#.2 What is a successful Feasibility Study?
The feasibility study focuses on helping answer the essential question of “should we proceed with the proposed business idea?” All activities of the study are directed toward helping answer this question before proceeding with the full scale development of new product or service offering. Most importantly the business should learn from customers and other market experts such that the business opportunity can be leveraged to full advantage. A successful feasibility study answers questions – it may not give you the answers you wanted or expected. Determining early that a business idea will not work saves time, money and heartache later.
#.3 Feasibility Study Process
While every feasibility study is different a process can be utilised to provide direction and guidance. The key is to create a plan – the key to the plan is scheduling engagement with customers. Critical to successful feasibility study completion is talking openly and honestly to potential customers and other market experts and listening to their feedback. The feedback must then be documented in a report that comprehensively analyses all the relevant business issues. The Process must be both Systematic and Objective.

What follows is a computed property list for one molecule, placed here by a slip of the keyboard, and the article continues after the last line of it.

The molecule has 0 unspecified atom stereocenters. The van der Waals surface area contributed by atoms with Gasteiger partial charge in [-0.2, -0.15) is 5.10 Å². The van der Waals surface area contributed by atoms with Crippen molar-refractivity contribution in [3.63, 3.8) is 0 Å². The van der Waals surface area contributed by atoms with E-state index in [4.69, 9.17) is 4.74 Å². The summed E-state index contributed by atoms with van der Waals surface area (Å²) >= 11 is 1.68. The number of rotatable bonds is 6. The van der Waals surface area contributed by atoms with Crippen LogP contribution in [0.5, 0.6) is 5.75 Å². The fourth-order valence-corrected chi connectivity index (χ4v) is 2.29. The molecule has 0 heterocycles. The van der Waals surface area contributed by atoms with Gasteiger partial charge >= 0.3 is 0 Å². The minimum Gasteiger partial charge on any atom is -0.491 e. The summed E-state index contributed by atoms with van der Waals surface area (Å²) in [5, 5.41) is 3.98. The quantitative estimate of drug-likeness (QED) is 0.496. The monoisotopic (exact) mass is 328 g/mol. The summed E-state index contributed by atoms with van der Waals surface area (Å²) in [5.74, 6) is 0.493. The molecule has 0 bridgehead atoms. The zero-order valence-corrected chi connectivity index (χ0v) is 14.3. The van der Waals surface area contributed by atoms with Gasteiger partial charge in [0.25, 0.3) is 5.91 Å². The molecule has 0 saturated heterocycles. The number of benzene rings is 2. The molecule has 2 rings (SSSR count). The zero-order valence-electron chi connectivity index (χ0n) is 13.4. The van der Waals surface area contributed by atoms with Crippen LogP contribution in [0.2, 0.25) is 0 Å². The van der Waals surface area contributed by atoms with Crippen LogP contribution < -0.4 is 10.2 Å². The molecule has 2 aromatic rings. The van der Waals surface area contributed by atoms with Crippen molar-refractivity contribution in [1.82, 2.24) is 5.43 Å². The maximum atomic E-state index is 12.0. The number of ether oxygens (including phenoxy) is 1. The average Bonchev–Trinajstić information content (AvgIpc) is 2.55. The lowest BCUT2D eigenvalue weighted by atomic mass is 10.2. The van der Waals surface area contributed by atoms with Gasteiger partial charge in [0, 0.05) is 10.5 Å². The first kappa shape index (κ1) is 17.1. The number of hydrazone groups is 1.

FIRST STEP IN FEASIBILITY PROCESS
The first step in the Feasibility Process is to create a one-page document outlining Terms of Reference for the Feasibility. This creates a roadmap by outlining the goals and objectives of the study written as a Primary Objective along with Secondary Objectives … what do you really want to find out. This can later form the basis of a project plan which can be supplemented with a Gantt Chart.